The CPU also features Intel HD 5500 integrated GPU with a base frequency of 300MHz and 900MHz Turbo Boost. Other distinctive features are DDR3(L)-1600 Memory Controller with up to 16GB, HyperThreading, AVX, AVX2, Quick Sync, Virtualization, AES-NI, DirectX 11.2 as well as OpenCL 1.3/2.0 support and OpenGL 4.3. It’s important to add that the i5-5200U has 128KB cache at level 1, 512KB at level 2 and 3072KB at level 3.
You can browse through our top CPUs ranking: http://laptopmedia.com/top-laptop-cpu-ranking/
Here you will find other useful information and every notebook we’ve tested with this processor: http://laptopmedia.com/processor/intel-core-i5-5200u/
Results are from the Cinebench 20 CPU test (the higher the score, the better)
Results are from the Fritz chess benchmark (the higher the score, the better)
Fritz is a chess benchmark which tests the computing capabilities of the CPU with various chess moves. The Intel Core i5-5200U managed to get 5.058 million moves per second. For comparison, one of the most powerful PCs, Deep(er) Blue, was able to squeeze out 200 million moves per second. In 1997 Deep(er) Blue even beat the famous Garry Kasparov with 3.5 to 2.5.
Intel HD Graphics 5500 is a GT2 graphics chip, built into Intel’s Broadwell Core i series of processors. It was announced on January 1, 2015, its goal being to stand against NVIDIA and AMD’s low-end dedicated graphics cards.
The HD Graphics 5500 has 24 shader cores, known as ‘unified units’, 4 texture cores and 1 raster core. They support DirectX 11.1, Pixel Shader 5.0, OpenCL 1.2, OpenGL 4.0 and Quick Sync encoding. Base frequency is 300MHz, and TurboBoost can increase that up to 950MHz depending on the processor.
Power consumption is drastically lower when compared to NVIDIA and AMD’s discrete graphics solutions. The controller also produces less heat, since it is part of the CPU package. This makes GT2 graphics accelerators the most desirable in the ultrabook class of portables.
You can browse through our top GPUs ranking: http://laptopmedia.com/top-laptop-graphics-ranking/
Here you will find other useful information and every notebook we’ve tested with this GPU: http://laptopmedia.com/video-card/intel-hd-graphics-5500/
Results are from the 3DMark: Fire Strike (Graphics) benchmark (higher the score, the better)
Results are from the Unigine Heaven 3.0 benchmark (higher the score, the better)
Results are from the Unigine Heaven 4.0 benchmark (higher the score, the better)
Results are from the Unigine Superposition benchmark (higher the score, the better)
We are fully aware that the ThinkPad E550 is not intended for gaming, but we ran the test just for comparison and evaluation reasons.
As expected, ThinkPad E550’s hardware isn’t capable of running more demanding games, but older games or newer ones similar to FIFA 14 can be played at lower resolution settings.
As usual, we get to the point where we have to check the long-term stability of the system. To do so, we put the notebook to maximum CPU stress and see how it handles high temperatures and big load. We begin with the CPU test running with 100% load for about an hour. Sensors indicate a normal operating temperature of 30°C and 2.7GHz maximum frequency with one active core. When we turned on the thest, CPUs frequency dropped to 2.5GHz and a maximum temperature of 66°C, which is far from the maximum operating temperature of 105°C. We kept it running for about an hour and there were no bad surprises, since the CPU didn’t throttle and the heat was well managed. On the image below you will see the temperatures (red lone) and CPU load (green line).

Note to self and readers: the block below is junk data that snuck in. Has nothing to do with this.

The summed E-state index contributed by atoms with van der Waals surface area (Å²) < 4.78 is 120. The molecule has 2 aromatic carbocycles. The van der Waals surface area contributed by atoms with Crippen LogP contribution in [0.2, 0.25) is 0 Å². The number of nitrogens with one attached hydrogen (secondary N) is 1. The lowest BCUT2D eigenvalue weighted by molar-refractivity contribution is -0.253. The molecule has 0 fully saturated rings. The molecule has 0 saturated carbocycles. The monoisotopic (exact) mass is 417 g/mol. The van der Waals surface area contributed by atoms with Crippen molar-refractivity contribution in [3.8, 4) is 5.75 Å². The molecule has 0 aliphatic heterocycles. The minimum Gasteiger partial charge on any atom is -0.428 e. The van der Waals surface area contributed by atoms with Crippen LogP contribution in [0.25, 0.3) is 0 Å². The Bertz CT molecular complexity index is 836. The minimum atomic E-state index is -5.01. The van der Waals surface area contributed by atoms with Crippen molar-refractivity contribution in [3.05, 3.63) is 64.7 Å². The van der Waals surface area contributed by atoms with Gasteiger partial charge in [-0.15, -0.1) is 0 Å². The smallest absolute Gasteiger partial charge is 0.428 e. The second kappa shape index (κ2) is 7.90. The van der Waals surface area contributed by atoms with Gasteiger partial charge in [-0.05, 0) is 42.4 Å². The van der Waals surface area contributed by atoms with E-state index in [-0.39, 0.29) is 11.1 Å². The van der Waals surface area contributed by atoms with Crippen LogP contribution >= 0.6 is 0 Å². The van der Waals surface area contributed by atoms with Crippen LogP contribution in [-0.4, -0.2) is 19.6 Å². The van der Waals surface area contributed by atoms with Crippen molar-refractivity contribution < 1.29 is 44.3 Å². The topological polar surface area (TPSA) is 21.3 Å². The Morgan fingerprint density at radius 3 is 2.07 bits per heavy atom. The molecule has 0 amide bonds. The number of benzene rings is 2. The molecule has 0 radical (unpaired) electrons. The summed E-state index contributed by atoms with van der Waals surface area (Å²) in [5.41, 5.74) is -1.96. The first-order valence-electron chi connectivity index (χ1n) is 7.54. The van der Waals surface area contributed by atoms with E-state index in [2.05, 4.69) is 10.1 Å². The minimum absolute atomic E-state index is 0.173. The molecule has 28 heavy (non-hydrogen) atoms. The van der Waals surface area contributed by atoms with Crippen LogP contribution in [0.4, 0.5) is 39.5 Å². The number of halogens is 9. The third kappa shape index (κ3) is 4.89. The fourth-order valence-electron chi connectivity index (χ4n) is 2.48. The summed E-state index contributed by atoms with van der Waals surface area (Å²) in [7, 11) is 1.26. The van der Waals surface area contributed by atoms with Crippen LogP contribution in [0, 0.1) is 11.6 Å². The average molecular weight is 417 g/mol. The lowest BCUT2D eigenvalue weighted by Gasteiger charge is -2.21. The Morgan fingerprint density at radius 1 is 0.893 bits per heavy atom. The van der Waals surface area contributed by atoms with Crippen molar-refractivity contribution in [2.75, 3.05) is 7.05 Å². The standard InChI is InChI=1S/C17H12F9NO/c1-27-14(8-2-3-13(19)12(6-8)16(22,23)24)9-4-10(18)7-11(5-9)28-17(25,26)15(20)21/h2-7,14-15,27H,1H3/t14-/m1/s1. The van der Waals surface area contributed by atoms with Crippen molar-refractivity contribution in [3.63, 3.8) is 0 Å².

After one hour we’ve switched on the GPU stress test to see if there are any significant changes when the GPU cores are running too. The temperature didn’t rise much – maximum of 69°C, which is great, but we did notice a lot of throttling. When the GPU stress test started running, the frequency of the processor dropped to 1.1-1.2GHz, which can be considered as a drawback. However, these test aim to show the stability of the system in long-term and it’s quite unlikely that a normal user would reach such high loads and temperatures. You can even see in the image how the heat affects the exterior.
We didn’t’ record any high temperatures and the user will not feel any heat from the surface. In fact, the area where the palms rest remained cool throughout the whole tests and most importantly – the internals ran cool without any risks of permanent damage to the CPU or motherboard.
No wonder that last year’s Lenovo ThinkPad E540 was selling so well, but does its successor live up to the legacy? Well, in some terms yes, but in others – no. Lenovo kept the same minimalistic design signature with high-quality plastic for the construction. The keyboard remains almost perfect as usual and the trackpad and touchpad complete the pleasant user experience. Yes, it still lacks the quality panel, but it does offer good functionality for its price range and you have a bonus fingerprint reader, as most competitors don’t offer this option. Actually the E550 brings more to the table than we would have expected and does the job perfectly for what it’s made for.
However, we were really disappointed by the fact that Lenovo left out the 3G functionality and the m.2 SATA slot, which is a necessity for a business laptop. For instance, last year’s E540 did offer both of them and we can’t quite understand why the vendor got rid of them. Nevertheless, the hope is still out there and judging by the carvings in the chassis and the seemingly empty space for the m.2 SATA slot, Lenovo might release some configurations with both options available in the future.
- Great keyboard
- Good trackpad and touchpad design
- Outstanding battery life
- m.2 SATA slot and 3G connectivity are missing